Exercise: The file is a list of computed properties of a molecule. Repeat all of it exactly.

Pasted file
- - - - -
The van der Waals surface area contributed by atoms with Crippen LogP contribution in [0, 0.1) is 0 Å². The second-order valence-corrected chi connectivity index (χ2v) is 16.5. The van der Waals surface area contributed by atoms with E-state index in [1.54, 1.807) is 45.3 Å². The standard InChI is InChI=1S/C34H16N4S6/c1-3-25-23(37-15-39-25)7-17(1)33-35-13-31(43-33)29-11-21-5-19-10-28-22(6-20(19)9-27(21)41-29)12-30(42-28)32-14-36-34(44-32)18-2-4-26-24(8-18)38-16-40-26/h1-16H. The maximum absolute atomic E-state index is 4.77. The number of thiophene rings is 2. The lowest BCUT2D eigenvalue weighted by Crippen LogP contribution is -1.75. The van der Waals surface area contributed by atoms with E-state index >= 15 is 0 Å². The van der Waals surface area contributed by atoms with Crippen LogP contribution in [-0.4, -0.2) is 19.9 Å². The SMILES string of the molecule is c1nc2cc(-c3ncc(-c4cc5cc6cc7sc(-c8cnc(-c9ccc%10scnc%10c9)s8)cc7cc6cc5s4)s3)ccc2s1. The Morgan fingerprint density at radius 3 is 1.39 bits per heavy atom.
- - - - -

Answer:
The van der Waals surface area contributed by atoms with Crippen LogP contribution in [0, 0.1) is 0 Å². The second-order valence-corrected chi connectivity index (χ2v) is 16.5. The van der Waals surface area contributed by atoms with E-state index in [1.54, 1.807) is 45.3 Å². The standard InChI is InChI=1S/C34H16N4S6/c1-3-25-23(37-15-39-25)7-17(1)33-35-13-31(43-33)29-11-21-5-19-10-28-22(6-20(19)9-27(21)41-29)12-30(42-28)32-14-36-34(44-32)18-2-4-26-24(8-18)38-16-40-26/h1-16H. The maximum absolute atomic E-state index is 4.77. The number of thiophene rings is 2. The lowest BCUT2D eigenvalue weighted by Crippen LogP contribution is -1.75. The van der Waals surface area contributed by atoms with E-state index >= 15 is 0 Å². The van der Waals surface area contributed by atoms with Crippen LogP contribution in [-0.4, -0.2) is 19.9 Å². The SMILES string of the molecule is c1nc2cc(-c3ncc(-c4cc5cc6cc7sc(-c8cnc(-c9ccc%10scnc%10c9)s8)cc7cc6cc5s4)s3)ccc2s1. The Morgan fingerprint density at radius 3 is 1.39 bits per heavy atom.